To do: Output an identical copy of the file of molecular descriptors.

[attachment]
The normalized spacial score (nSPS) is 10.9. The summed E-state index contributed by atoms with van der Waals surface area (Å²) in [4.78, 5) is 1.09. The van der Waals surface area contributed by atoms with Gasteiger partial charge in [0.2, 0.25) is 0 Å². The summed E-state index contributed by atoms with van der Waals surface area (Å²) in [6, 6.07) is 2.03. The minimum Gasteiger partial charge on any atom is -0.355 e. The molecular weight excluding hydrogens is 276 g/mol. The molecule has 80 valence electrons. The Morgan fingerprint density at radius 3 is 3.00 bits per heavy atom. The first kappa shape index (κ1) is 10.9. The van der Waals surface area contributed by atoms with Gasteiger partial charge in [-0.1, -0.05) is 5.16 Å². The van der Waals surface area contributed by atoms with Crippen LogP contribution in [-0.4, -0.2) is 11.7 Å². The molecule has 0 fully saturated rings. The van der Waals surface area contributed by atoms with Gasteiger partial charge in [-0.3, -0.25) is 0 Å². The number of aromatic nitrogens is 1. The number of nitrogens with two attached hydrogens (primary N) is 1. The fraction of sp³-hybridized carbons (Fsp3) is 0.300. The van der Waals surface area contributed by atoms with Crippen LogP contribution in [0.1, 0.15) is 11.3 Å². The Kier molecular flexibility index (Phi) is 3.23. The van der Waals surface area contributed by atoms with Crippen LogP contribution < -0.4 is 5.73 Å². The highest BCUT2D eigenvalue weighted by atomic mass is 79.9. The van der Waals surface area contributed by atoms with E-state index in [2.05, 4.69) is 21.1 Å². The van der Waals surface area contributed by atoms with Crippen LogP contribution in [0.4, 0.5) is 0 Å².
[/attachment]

The normalized spacial score (nSPS) is 10.9. The summed E-state index contributed by atoms with van der Waals surface area (Å²) in [4.78, 5) is 1.09. The van der Waals surface area contributed by atoms with Gasteiger partial charge in [0.2, 0.25) is 0 Å². The summed E-state index contributed by atoms with van der Waals surface area (Å²) in [6, 6.07) is 2.03. The minimum Gasteiger partial charge on any atom is -0.355 e. The molecular weight excluding hydrogens is 276 g/mol. The molecule has 80 valence electrons. The Morgan fingerprint density at radius 3 is 3.00 bits per heavy atom. The first kappa shape index (κ1) is 10.9. The van der Waals surface area contributed by atoms with Gasteiger partial charge in [-0.1, -0.05) is 5.16 Å². The van der Waals surface area contributed by atoms with Crippen LogP contribution in [-0.4, -0.2) is 11.7 Å². The molecule has 0 fully saturated rings. The van der Waals surface area contributed by atoms with Gasteiger partial charge in [-0.3, -0.25) is 0 Å². The number of aromatic nitrogens is 1. The number of nitrogens with two attached hydrogens (primary N) is 1. The fraction of sp³-hybridized carbons (Fsp3) is 0.300. The van der Waals surface area contributed by atoms with Crippen LogP contribution in [0.1, 0.15) is 11.3 Å². The Kier molecular flexibility index (Phi) is 3.23. The van der Waals surface area contributed by atoms with Crippen LogP contribution < -0.4 is 5.73 Å². The highest BCUT2D eigenvalue weighted by atomic mass is 79.9. The van der Waals surface area contributed by atoms with E-state index in [2.05, 4.69) is 21.1 Å². The van der Waals surface area contributed by atoms with Crippen LogP contribution in [0.4, 0.5) is 0 Å².